Language Barrier

                          This is perhaps the commonest and the most inadvertent of barriers to communication. Using big words, too much of technical jargon or even using just the wrong language at the incorrect or inopportune time can lead to a loss or misinterpretation of communication. It may have sounded right in your head and to your ears as well, but if sounded gobbledygook to the others, the purpose is lost.

                          The problem: Say you are trying to explain a process to the newbies and end up using every technical word and industry jargon that you knew – your communication has failed if the newbie understood zilch. You have to, without sounding patronizing, explain things to someone in the simplest language they understand instead of the most complex that you do.

                          The solution: Simplify things for the other person to understand you, and understand it well. Think about it this way: if you are trying to explain something scientific to a child, you tone it down to their thinking capacity, without “dumbing” anything down in the process.[4]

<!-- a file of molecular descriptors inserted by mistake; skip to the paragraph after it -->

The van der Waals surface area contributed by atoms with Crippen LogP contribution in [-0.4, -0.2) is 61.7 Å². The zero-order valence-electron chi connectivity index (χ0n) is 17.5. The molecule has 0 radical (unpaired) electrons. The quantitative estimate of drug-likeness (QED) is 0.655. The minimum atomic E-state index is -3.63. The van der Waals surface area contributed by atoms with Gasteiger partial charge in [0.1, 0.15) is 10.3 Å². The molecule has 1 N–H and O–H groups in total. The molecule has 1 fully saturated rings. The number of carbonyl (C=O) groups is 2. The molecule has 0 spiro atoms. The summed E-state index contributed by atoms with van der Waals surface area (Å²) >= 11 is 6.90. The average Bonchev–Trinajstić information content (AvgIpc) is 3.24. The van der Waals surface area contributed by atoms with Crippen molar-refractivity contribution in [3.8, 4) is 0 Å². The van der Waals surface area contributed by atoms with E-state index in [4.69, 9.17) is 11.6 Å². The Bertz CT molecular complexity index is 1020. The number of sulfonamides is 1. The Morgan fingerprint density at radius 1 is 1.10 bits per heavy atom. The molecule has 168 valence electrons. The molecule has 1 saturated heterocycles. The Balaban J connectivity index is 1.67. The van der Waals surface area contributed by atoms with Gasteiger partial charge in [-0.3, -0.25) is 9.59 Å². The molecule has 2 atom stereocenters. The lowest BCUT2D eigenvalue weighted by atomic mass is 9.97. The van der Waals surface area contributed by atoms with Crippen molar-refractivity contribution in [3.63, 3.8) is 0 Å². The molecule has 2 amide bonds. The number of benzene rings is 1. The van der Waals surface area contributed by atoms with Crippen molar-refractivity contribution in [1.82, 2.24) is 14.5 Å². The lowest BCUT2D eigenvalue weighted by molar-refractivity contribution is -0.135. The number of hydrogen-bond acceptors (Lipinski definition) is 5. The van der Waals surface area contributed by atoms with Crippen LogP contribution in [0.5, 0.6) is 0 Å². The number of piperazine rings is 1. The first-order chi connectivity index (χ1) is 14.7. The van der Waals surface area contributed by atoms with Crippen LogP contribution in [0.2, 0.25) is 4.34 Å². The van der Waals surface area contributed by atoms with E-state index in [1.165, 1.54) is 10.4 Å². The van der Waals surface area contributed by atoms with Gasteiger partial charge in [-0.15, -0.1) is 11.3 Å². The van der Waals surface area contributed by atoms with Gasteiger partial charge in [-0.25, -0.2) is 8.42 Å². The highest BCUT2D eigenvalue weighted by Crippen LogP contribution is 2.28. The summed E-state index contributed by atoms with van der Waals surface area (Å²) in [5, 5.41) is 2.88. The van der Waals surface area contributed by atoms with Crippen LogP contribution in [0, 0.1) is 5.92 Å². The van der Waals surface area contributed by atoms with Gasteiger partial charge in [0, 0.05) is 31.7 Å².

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                          Emotional Barrier

                          Sometimes, we hesitate in opening our mouths, for fear of putting our foot in it! Other times, our emotional state is so fragile that we keep it and our lips zipped tightly together lest we explode. This is the time that our emotions become barriers to communication.[5]

                          The problem: Say you had a fight at home and are on a slow boil, muttering, in your head, about the injustice of it all. At this time, you have to give someone a dressing down over their work performance. You are likely to transfer at least part of your angst to the conversation then, and talk about unfairness in general, leaving the other person stymied about what you actually meant!

                          The solution: Remove your emotions and feelings to a personal space, and talk to the other person as you normally would. Treat any phobias or fears that you have and nip them in the bud so that they don’t become a problem. And remember, no one is perfect.

                          Cultural Barrier